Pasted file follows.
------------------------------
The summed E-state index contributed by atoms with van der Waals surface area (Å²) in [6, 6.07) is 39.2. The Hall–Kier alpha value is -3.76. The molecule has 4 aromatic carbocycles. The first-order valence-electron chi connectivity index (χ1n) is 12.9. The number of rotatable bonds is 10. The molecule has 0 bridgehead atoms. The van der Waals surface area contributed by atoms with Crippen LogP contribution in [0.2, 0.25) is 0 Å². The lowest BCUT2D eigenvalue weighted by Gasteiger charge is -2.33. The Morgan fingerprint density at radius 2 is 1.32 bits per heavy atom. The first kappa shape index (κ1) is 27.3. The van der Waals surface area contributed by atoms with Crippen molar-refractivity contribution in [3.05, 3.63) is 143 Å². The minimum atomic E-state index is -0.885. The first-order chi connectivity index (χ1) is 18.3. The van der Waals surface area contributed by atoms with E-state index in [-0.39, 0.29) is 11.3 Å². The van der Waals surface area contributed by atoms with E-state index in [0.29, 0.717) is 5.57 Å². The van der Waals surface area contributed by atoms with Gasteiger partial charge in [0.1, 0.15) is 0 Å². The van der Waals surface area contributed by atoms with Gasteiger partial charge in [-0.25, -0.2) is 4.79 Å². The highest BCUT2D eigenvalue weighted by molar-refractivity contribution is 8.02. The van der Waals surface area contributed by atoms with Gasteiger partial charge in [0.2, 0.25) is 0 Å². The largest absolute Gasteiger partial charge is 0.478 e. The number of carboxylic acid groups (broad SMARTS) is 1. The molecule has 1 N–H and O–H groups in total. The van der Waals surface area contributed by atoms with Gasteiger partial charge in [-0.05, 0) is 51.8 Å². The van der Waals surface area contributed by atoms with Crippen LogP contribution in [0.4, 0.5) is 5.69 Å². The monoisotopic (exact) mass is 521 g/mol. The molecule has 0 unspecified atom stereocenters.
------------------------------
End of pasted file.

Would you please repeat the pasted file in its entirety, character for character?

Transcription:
The summed E-state index contributed by atoms with van der Waals surface area (Å²) in [6, 6.07) is 39.2. The Hall–Kier alpha value is -3.76. The molecule has 4 aromatic carbocycles. The first-order valence-electron chi connectivity index (χ1n) is 12.9. The number of rotatable bonds is 10. The molecule has 0 bridgehead atoms. The van der Waals surface area contributed by atoms with Crippen LogP contribution in [0.2, 0.25) is 0 Å². The lowest BCUT2D eigenvalue weighted by Gasteiger charge is -2.33. The Morgan fingerprint density at radius 2 is 1.32 bits per heavy atom. The first kappa shape index (κ1) is 27.3. The van der Waals surface area contributed by atoms with Crippen molar-refractivity contribution in [3.05, 3.63) is 143 Å². The minimum atomic E-state index is -0.885. The first-order chi connectivity index (χ1) is 18.3. The van der Waals surface area contributed by atoms with E-state index in [-0.39, 0.29) is 11.3 Å². The van der Waals surface area contributed by atoms with E-state index in [0.29, 0.717) is 5.57 Å². The van der Waals surface area contributed by atoms with Gasteiger partial charge in [0.1, 0.15) is 0 Å². The van der Waals surface area contributed by atoms with Gasteiger partial charge in [-0.25, -0.2) is 4.79 Å². The highest BCUT2D eigenvalue weighted by molar-refractivity contribution is 8.02. The van der Waals surface area contributed by atoms with Gasteiger partial charge in [0.2, 0.25) is 0 Å². The largest absolute Gasteiger partial charge is 0.478 e. The number of carboxylic acid groups (broad SMARTS) is 1. The molecule has 1 N–H and O–H groups in total. The van der Waals surface area contributed by atoms with Gasteiger partial charge in [-0.05, 0) is 51.8 Å². The van der Waals surface area contributed by atoms with Crippen LogP contribution in [0.4, 0.5) is 5.69 Å². The monoisotopic (exact) mass is 521 g/mol. The molecule has 0 unspecified atom stereocenters.